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COVID-19

Police in Sweden brace for violence ahead of Saturday protests against Covid measures

Police in Sweden fear that protests planned for Stockholm, Gothenburg and Malmö on Saturday, may turn violent, as opponents of coronavirus restrictions join a global rally.

Police in Sweden brace for violence ahead of Saturday protests against Covid measures
Several police officers were injured in the anti lockdown demonstration on March 6th. Photo: Henrik Montgomery/TT

“We’re expecting a lot of people, with a risk of crowing, and we are definitely going to need to remove people from the area,” Peter Ågren, who is leading the policing of the demo in Stockholm, told Sweden’s TT newswire.

Several police officers were injured at the last demonstration against restrictions, the so-called Thousand-man March for Freedom and Truth, on March 6th in Stockholm, when about 500 people attended the protest. Some of the demonstrators are suspected of crimes including violent rioting.

“We saw at the demonstration on March 6th that there are people who are ready to use violence against the police, and who did so,” said Ågren.

Demonstrations have been called in more than 40 countries under the World Wide Rally for Freedom banner, with demonstrations in Sweden being arranged in Stockholm, Gothenburg and Malmö, and perhaps in other cities. 

In Stockholm, the arrangers have not asked for permission, and according to Ågren, the demonstration is likely to break the eight-person limit on public gatherings.

“We’re struggling a bit, because there’s no party we can plan this together with so that the demonstrations can be carried out in a way that limits the spread of infection and follows the rules imposed during the pandemic.”

The leaders of the initiative are thought to be based in Kassel, Germany, and according to the investigative website Expo, the movement in Sweden includes people from the extreme-right, conspiracy theorists, and new age spiritualists who believe in alternative medicine.

Ågren said that police would be compelled to break up any group of more than eight people, but he said that his own officers would also have to make sure they were not exposed to infection.

“It makes it harder for us,” he said. “We can’t put them in a situation where the risk of infection in increased.”

He said that police would try to explain to demonstrators that they were breaking restrictions which are there to prevent the spread of infection.

“The challenge for us is that these are people who deny that there’s any problem.”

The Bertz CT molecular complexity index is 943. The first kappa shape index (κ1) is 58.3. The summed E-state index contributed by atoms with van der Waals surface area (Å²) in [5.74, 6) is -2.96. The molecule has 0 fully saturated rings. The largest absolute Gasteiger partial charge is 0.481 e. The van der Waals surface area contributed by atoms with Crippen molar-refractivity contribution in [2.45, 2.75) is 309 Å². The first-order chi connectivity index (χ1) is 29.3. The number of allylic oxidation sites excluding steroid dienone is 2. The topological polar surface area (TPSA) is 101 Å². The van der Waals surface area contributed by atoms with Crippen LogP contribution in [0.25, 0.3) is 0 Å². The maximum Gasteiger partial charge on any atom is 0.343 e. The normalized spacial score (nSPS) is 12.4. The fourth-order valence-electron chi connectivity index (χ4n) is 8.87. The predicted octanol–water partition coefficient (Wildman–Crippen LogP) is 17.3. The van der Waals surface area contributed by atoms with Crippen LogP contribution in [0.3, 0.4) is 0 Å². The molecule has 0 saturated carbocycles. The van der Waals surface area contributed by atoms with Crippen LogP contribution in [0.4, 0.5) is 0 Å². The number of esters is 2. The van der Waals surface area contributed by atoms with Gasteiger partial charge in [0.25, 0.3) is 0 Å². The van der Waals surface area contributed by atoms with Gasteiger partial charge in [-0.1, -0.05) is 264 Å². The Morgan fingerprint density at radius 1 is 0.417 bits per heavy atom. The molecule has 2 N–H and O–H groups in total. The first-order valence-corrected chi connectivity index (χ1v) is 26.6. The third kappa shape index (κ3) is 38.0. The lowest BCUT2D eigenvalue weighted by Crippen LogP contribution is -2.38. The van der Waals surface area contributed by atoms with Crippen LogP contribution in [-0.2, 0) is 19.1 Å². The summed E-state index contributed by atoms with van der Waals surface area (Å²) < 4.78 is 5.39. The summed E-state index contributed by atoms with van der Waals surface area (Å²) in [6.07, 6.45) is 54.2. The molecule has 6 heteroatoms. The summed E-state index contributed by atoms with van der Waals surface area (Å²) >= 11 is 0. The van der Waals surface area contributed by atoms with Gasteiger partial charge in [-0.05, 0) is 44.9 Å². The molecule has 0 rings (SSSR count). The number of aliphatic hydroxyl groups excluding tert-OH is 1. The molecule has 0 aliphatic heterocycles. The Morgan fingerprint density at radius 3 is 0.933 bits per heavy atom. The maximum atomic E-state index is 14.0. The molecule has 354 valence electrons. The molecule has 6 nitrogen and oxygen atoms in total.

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COVID-19

Did Sweden’s state epidemiologist really get a big job at the WHO?

For his supporters, it was well-deserved, for his detractors a case of failing upwards. But when Sweden's Public Health Agency announced this month that state epidemiologist Anders Tegnell was taking a job at the World Health Organisation, both sides assumed it was true.

Did Sweden's state epidemiologist really get a big job at the WHO?

Now, it seems, the job might not be there after all. 

At the start of this month, Sweden’s Public Health Agency announced that Anders Tegnell was resigning to take up a post coordinating vaccine work with the World Health Organisation in Geneva. 

“I’ve worked with vaccines for 30 years and have at the same time always been inspired by international issues,” Tegnell said in the release. “Now I will have the chance to contribute to this comprehensive international work.”

During the first and second waves of the Covid-19 pandemic, Tegnell shot immediately from obscurity into the spotlight, gaining such celebrity status in Sweden that one fan had his profile tattooed onto his arm.

Internationally he was hailed by lockdown sceptics for his reasoned arguments against overly restrictive measures to control the spread of the virus. 

His new WHO appointment was reported all over the world. 

But on Tuesday, the Svenska Daglabdet newspaper revealed that the job had not yet been awarded. A spokesperson for the WHO said at a press conference in Geneva that “there is some confusion”, and that “this is an internal question.” 

According to the newspaper, there is even “a certain level of irritation” behind the scenes at the WHO that Sweden acted too soon and dispatched Tegnell to a job that did not actually exist yet. 

“We have received an offer from Sweden, which is still under discussion,” the organisation’s press spokesperson, Fadela Chaib, told the newspaper. 

On Thursday, the Public Health Agency’s press chief Christer Janson conceded that there had been a mistake and that the negotiation had not been completed.  

“We believed it was done, but it wasn’t,” he told Expressen in an interview. “It’s been a much longer process to get this completed than we thought. There’s been a misunderstanding and we regret that.” 

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